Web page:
«Return to Blog List How to Tweet Your Customer Stories


Can 140 characters lead to more leads and sales? Absolutely.

There are countless tales of Twitter wins these days.

Several companies I follow on Twitter are Tweeting about their customer success stories.

While you can’t tell your whole story in that amount of space, you can pique followers’ interest.

Here are a few tips for Tweeting your stories:

Education, Not Promotion – Think of your 140 characters as a teaser, similar to an email subject line or blog headline.

Your subject line should promise the reader something, and help them understand what they will take away if they read the rest of your info. Think education, not promotion. Don’t push your product in the Tweet.


  • How a small business increased web traffic 400%
  • ABC Manufacturing saves millions with better inventory management
  • Gaming co saves equivalent of 2 FTEs with online self service

Link to the story – Give followers the link directly to more information about that specific story, not your products in general.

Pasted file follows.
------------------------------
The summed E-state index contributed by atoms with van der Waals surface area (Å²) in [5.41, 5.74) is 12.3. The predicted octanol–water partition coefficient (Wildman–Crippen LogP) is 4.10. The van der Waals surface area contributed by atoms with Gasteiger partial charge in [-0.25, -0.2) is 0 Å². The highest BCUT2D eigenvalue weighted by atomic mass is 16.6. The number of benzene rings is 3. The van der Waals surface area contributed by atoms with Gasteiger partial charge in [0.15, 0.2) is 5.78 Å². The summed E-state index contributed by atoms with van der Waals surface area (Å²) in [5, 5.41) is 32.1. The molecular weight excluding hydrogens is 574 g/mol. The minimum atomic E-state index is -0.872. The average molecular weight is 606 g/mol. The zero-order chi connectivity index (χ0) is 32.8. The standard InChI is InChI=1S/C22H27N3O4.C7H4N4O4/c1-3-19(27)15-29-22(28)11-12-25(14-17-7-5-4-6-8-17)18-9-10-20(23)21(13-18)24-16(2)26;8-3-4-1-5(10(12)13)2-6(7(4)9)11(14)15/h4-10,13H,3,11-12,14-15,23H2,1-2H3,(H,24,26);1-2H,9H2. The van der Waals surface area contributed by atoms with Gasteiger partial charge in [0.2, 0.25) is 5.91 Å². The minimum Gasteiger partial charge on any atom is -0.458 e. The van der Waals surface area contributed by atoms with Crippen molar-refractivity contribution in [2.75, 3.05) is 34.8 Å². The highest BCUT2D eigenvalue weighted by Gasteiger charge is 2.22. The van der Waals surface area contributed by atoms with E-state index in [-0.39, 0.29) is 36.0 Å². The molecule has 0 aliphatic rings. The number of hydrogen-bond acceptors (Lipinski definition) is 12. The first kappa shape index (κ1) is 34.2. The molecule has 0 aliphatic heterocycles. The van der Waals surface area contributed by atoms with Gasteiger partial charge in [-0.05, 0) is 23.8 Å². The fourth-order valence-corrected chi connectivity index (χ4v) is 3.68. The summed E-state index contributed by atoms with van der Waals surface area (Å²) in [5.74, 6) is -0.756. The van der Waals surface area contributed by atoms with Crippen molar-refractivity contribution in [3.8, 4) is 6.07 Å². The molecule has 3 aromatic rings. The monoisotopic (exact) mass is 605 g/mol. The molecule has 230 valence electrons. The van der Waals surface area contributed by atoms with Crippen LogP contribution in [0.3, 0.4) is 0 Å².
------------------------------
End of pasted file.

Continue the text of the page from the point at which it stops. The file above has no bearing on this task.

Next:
This can be your produced case study or success story on your site, or an article that ran about the story online.

Use link shortening sites like http://bit.ly to reduce character counts.

Encourage customers to Tweet – Ask whether the featured customer will Tweet and link to the story about the success with your product/service.

Have you Tweeted your customer stories? Any tips to share from your Twitter experiences?

2 Responses to How to Tweet Your Customer Stories

  1. Nate Joy says:

    Casey, I haven’t yet tweeted customer stories but I can see the value in what you are suggesting. I like your ideas, and I wonder if you could also use questions to draw more people to click on the link. For instance, “Ever wondered how to save (time or money) on (activity). Find out how this company did at (link).”

  2. Casey Hibbard says:

    Hi Nate,

    Absolutely. I like your idea of using a question in social media to engage the reader and get them to click to read a case study. The only caution is not to sound too promotional like some of the question headlines out there today, i.e. “Want to learn how to lose weight fast?”

    More like, “Have you tried multiple ways to reduce your payroll processing hassles? Learn how…”